Despite his best efforts, Jim Gavin still the most interesting figure in football
Exacting standards he learnt in aviation industry now being applied to football
Jim Gavin: “If a player isn’t executing his skillset or the game plan, ultimately the root cause of it isn’t the player – it’s me. The buck stops with me.” Photograph: James Crombie/Inpho
Every once in a while, Jim Gavin allows a quick look under the bonnet. He never does it for long and you still only get to see what he wants you to see. But occasionally – and ahead of All-Ireland finals tend to be our one shot at it in a year – he expands a little on the things that made him and the hands that have guided him.
The pillars of Gavin’s working life – first in the military, later in aviation safety – inform the sort of football manager he is. Or at least, he is comfortable with us drawing that conclusion. At the media day ahead of the final, we put Mick Bohan’s question to him after the Dublin women’s manager wondered aloud at one stage where Gavin finds the time to sleep.
“Well, one thing the military gave me and they gave me a lot – I’m very grateful for the time I spent in the uniform of Óglaigh na hÉireann – is that ability to sleep because you were sleeping, as a cadet, in trenches or standing up even. So I’ve no problem sleeping, absolutely none.”
He was asked at one stage if he’s a better manager now than when he took over in late 2012. His usual default position in these circumstances is a dead bat but this time around, he engaged.
“Oooh, better? That’s a good question. I know I’ve learned a lot. You want to keep learning because you have to. I work as a regulator and there’s a just culture in my industry that accepts humans make mistakes, that accepts that somebody who has competency, a good skill-set, good knowledge, good attitude can still make a mistake. By European law, you have to report your mistake – as a flight crew, engineer, traffic controller, cabin crew have to report their mistakes so we can learn from them.
“That’s a high-performing industry. I have been immersed in that culture all my life, of that continuous learning, because the reason commercial air traffic that I regulate is so safe is because we’ve learned from horrific incidents, horrific accidents and routine mistakes every day. Football is no different.
“The day you believe you have all the knowledge and all the skill-set is the day you’ll become unstuck so you have to keep learning. There was a rich environment for learning in the Mayo game and having looked back at the tape I’ve got lots of great learning for the team, for myself in terms of that game.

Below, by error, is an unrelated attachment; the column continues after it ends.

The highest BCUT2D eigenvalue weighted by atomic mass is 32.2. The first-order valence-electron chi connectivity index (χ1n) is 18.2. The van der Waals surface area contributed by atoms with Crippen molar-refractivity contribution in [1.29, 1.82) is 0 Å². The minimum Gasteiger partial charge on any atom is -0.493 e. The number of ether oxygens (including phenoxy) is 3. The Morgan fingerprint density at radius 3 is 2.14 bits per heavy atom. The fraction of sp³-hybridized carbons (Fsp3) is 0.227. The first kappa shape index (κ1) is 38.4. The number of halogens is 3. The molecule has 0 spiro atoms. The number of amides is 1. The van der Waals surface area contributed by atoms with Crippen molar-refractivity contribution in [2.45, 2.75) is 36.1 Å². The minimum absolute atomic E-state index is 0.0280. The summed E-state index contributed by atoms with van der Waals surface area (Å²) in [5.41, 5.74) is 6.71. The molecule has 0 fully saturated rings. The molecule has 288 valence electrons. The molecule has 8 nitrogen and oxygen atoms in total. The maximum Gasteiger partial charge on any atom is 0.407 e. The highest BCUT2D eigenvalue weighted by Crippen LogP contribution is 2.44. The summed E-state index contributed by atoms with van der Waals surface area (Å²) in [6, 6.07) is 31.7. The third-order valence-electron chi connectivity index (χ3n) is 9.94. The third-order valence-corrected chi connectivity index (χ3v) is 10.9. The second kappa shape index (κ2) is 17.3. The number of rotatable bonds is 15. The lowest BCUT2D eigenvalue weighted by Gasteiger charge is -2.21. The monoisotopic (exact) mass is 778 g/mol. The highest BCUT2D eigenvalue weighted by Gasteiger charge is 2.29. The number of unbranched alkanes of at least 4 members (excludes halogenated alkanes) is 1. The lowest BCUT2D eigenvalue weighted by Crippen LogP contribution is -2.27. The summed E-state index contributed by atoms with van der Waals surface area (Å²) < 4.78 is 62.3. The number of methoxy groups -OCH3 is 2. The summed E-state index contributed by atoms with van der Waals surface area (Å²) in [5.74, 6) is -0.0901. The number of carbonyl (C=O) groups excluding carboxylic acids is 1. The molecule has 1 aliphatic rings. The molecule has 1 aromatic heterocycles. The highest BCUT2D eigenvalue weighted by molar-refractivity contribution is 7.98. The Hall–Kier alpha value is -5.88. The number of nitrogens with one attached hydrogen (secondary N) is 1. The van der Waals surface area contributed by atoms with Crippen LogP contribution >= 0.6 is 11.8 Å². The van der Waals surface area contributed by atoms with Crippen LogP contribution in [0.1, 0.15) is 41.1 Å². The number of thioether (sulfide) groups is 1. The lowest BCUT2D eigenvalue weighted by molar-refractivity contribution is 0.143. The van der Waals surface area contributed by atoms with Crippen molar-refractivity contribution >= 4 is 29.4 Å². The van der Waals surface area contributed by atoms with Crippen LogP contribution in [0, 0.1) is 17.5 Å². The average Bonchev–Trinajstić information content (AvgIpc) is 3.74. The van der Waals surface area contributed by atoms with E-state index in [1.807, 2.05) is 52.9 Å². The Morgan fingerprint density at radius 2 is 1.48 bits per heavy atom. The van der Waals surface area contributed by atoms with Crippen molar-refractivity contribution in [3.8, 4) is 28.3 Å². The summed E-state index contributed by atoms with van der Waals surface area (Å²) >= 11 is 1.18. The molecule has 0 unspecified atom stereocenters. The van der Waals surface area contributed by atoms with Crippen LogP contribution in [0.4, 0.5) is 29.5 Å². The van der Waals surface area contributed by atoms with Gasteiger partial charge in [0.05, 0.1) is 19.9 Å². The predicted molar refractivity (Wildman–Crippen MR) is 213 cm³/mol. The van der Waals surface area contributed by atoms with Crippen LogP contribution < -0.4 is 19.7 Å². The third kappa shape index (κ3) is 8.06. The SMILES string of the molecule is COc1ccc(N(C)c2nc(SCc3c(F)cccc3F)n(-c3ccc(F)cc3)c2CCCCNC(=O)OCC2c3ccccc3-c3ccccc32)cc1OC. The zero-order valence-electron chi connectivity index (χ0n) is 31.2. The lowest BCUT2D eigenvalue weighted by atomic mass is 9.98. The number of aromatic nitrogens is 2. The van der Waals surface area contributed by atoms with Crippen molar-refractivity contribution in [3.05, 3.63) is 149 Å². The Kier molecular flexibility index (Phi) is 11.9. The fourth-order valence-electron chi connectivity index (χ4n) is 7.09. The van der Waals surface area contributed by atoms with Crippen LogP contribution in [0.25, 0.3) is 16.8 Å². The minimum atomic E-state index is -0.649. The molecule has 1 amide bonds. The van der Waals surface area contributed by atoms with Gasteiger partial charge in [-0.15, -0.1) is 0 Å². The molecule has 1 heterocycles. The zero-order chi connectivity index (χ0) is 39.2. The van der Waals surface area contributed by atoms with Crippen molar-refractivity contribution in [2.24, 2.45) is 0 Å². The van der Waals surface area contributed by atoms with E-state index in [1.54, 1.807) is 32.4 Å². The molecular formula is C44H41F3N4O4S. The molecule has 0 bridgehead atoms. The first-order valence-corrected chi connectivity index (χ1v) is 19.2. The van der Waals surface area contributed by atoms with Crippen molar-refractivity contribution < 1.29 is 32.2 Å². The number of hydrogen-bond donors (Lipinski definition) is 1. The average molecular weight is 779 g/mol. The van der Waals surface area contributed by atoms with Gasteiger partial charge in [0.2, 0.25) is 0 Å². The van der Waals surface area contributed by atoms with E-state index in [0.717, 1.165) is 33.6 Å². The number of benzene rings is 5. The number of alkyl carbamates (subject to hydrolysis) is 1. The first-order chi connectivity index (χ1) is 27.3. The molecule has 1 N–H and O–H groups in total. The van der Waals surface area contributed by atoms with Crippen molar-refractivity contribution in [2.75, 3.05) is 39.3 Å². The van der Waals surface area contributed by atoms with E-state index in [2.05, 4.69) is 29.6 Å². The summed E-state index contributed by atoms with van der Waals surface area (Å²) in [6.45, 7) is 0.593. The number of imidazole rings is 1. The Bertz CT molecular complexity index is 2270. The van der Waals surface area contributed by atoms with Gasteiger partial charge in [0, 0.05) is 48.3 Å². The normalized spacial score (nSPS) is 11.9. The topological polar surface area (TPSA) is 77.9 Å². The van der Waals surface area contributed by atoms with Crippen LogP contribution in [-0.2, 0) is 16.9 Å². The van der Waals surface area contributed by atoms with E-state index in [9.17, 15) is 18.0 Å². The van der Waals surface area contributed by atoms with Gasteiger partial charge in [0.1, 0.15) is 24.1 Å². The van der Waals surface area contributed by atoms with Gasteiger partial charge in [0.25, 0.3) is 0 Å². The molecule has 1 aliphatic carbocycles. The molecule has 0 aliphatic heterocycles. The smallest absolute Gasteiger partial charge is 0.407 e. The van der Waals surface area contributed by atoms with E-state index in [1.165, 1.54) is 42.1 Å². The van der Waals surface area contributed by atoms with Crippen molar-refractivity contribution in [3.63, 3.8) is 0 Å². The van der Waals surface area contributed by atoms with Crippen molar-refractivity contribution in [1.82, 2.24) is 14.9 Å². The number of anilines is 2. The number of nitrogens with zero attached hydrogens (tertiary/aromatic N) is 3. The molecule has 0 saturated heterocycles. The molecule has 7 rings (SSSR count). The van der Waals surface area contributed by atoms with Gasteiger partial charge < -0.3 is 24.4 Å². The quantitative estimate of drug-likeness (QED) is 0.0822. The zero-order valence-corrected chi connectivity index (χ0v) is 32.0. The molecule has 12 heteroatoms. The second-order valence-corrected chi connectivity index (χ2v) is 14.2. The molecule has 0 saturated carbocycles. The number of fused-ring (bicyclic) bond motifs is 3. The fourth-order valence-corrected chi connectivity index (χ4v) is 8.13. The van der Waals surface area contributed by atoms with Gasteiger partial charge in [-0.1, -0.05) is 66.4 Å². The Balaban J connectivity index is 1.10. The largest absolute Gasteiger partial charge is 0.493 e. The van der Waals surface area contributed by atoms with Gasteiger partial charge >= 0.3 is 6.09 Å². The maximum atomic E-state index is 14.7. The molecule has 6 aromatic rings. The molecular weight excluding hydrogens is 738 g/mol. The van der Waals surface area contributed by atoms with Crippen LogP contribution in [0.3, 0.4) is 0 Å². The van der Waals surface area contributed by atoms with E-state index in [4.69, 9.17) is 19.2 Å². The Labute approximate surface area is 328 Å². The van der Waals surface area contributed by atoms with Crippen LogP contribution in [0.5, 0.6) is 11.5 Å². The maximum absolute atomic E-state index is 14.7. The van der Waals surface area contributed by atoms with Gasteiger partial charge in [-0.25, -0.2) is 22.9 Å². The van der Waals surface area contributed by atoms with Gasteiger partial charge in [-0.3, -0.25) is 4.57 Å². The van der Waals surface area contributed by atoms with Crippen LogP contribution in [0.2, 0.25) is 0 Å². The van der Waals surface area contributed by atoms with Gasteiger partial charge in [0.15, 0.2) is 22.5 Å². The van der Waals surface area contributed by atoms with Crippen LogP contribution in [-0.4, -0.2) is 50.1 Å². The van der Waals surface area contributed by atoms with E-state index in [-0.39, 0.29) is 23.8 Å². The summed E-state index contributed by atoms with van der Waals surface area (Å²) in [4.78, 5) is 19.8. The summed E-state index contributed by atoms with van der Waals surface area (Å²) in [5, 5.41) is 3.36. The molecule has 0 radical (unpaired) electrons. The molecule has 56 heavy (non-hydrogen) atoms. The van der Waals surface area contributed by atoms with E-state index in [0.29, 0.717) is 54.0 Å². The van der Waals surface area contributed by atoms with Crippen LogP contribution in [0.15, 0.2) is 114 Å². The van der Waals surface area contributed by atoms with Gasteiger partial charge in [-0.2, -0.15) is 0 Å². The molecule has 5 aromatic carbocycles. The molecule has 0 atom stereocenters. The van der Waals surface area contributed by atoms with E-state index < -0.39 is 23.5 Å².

“So what you try and do is impart that knowledge and work on that over the next couple of weeks and hopefully improve a little bit again.
“There is that mindset among the players, they are humble enough to understand that they have no right to execute a performance, that they need to prepare as best they can for it and some things they got right against Mayo, some they didn’t and it’s trying to work on both of them.”
Later, the subject of Dublin’s sustained excellence came up and again, it seemed to engage a synapse or two inside Gavin and he expanded beyond the usual and gave a clear and lucid insight into how he does his thing.
“Well, I would question the excellence piece. That means many, many things. All one is trying to do is their best. That’s what one is driven towards. You’re just looking to improve every game – that’s all you’re trying to do.
“Some games that we’ve won we haven’t been excellent; some games we’ve drawn we thought we were excellent. All you’re trying to do is create that space where players can be their best.
“That means many things to many different players. Some players’ high level of skill execution would not be the same for another player and it’s an area for growth. What they’re searching for is that growth in the team and again that probably comes from my job in aviation where you’re seeing so much failure. I use that word as there’s space for growth on a continuum, on a daily basis, that probably influences one’s mindset, I would say.
“Most [aviation] accidents come from human error, not necessarily complacency. The easy thing to do is to look at the front end of the flight deck and blame the crew. Most of the time it’s an organisational issue. So if a player isn’t executing his skillset or the game plan, ultimately the root cause of it isn’t the player – it’s me.
“The buck stops with me. I’m the manager of the organisation. So the blame game, the easy thing to do is to blame the front end. It’s normally the back end. The support that he has. Or the organisation that he has.”
Still the most interesting figure in the game, Jim Gavin. Much as he’d like us all to think the opposite.